Overspending on the home they want, or
Handing their dream home over to a more prepared buyer or,
(even worse) purchasing a home that won't meet their needs.
Using a more systematized approach to the home buying process will help you steer clear of these common traps and allow you to cut costs and secure a home that meets your needs. Stay with me as I discuss the 6 most common and costly home buyer pitfalls and how to avoid them.
1. Bidding Blind. How much should you offer the seller for their home? To answer this question you'll need to first determine if the asking price is too high or if it's already a great deal. Even in the toughest markets underpriced homes will see multiple offers. But you also don't want to over pay either, so you must do some research. Certain websites or an experienced Realtor can provide you with a list of recent area home sales. The key is to know what homes are selling for. Try to avoid using active listings as comparables. There is an epidemic of people listing homes for sale that they actually don't have the authority to sell at that price. These homes have a 1 in 4 chance of closing and because of this they are priced unrealistically low. By studying recent home sales, you can get a more realistic number.
2. Buying the Wrong Home. What requirements do you have for your next home? This is a seemingly simple question that can provide a very complex set of answers. Its not unheard of to hear of a homeowner who's purchased a home that doesn't exactly meet their needs. People see a home with all the cosmetic features they want and a price that can't be beat, and they sometimes overlook their more basic needs. Take some time to create a list of your wants and needs; keep this list by your side as you search for a home. Treat this list like a yardstick that you will use to measure all homes.
3. Unclear Title. Make sure early on in the purchasing process that you will own your home free and clear by conducting a title search. Even if it's customary in your area, not all Foreclosure Sellers will pay for this, so be careful. The last thing you want at the end of a transaction is find out that your new home is subject to encumbrances such easements, leases, undisclosed owners or tax liens.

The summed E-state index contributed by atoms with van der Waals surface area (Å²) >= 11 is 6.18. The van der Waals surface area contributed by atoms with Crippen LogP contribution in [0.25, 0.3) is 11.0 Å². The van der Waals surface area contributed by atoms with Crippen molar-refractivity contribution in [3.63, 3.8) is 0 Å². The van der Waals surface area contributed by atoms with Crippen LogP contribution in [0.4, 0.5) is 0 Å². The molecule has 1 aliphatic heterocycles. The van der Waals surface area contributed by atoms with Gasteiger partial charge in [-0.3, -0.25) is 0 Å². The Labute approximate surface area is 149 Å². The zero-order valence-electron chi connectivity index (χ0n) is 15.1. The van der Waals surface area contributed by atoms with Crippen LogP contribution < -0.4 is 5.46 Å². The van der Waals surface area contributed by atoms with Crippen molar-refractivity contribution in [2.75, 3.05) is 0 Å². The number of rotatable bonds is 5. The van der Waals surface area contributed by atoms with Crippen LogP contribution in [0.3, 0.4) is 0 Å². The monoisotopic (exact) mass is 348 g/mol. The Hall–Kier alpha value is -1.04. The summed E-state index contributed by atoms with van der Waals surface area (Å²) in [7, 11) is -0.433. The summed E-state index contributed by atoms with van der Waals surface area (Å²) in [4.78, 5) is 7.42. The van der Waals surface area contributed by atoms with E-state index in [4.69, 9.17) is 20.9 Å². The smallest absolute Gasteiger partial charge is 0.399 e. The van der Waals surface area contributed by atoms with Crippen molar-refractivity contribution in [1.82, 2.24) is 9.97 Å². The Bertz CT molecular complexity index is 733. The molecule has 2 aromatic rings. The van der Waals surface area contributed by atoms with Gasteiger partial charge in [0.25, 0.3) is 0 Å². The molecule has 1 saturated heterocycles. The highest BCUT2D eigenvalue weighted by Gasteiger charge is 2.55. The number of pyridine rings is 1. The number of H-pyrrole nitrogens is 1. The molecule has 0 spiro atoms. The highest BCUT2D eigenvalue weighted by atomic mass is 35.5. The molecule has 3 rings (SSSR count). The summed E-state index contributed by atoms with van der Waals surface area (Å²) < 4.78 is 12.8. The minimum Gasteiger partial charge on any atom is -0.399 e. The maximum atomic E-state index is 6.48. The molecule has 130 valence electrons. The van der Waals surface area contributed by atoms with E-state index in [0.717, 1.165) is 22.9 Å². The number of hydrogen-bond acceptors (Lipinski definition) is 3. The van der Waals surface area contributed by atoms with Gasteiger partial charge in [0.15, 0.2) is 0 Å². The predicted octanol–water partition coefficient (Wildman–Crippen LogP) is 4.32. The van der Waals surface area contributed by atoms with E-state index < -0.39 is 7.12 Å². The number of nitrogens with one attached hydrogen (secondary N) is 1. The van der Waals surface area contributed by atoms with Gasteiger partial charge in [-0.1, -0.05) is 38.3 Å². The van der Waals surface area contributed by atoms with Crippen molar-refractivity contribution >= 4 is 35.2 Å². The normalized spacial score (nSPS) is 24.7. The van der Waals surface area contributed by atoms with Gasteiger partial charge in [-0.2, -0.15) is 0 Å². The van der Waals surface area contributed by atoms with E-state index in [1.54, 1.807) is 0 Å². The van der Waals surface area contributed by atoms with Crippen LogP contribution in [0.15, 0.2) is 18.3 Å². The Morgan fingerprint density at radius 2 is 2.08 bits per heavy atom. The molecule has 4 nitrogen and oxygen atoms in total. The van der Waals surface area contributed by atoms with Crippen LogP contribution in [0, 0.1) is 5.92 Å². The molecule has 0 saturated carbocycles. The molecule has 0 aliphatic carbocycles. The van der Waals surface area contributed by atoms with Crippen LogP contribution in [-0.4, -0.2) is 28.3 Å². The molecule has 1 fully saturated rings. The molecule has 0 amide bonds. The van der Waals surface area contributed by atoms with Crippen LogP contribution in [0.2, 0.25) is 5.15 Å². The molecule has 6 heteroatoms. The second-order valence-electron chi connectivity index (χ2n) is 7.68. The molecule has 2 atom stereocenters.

4. Not Getting Mortgage Pre approval. Getting pre-approved is easy, only takes a minute, and costs you nothing. This is a step you can't afford to skip in today's market. If you've started looking for a home already then you probably already know that Bank Owned Properties, and Government Foreclosure are the best deals available. These types of Sellers require pre-approval letters to be submitted with all offers. Homes priced $15-20K below market value will often see multiple offers. If your dream home sees multiple offers you wont want to lose it to another buyer over something as simple to get as a pre-approval letter.
5. Contract Misses. The Government and Banks are overloaded with foreclosures right now. One of the things they do to help lighten their load is to kick back any offers containing errors. Miss and initial, or forget to sign in blue ink, and a deal could be lost. To help you navigate this difficult and often tedious process, I suggest hiring a Realtor with foreclosure experience. And since most Buyers Agents will charge you nothing for this service, there really is no reason not to. Even with the help of an experienced agent, its still a good idea to check your purchase agreement for missing initials, or incomplete fields. Remember that multiple offers are common with foreclosures, and an error in a contract can lead to the sellers selecting another offer.
6. Undisclosed Fix-ups. These are possible in any type of home purchase, but are more likely to occur with foreclosure properties. The reason is that the Sellers of these types of homes were not the ones who were living in the home. They probably won't know if any work was done, or if it was done with a permit. Certain types of updating must be done with a permit, and inspected. If this doesn't happen, the city or county could require you to have this work redone with a permit and then inspected. This can be expensive, and since these homes are sold as-is, it would be at your expense. In these situations you may not be allowed to inhabit the home until all work is done and inspected. To avoid this, have your home inspected, and if work has been done, check with the county to see if a permit was recorded. Not all work requires a permit, so consult with your home inspector first.
To assure a worry free transaction, take a little time upfront and do a little preparation. Create a list of your wants and needs and research recent home sales. Speak with a lender and get pre-approved. Double check your purchase and sale agreement for errors, perform a title search, and always get a home inspection. Foreclosures can be a little bit more work, but they can also save you tens of thousands of dollars. A Realtor experienced in Foreclosures can help simplify the process and often will not charge you for their services.
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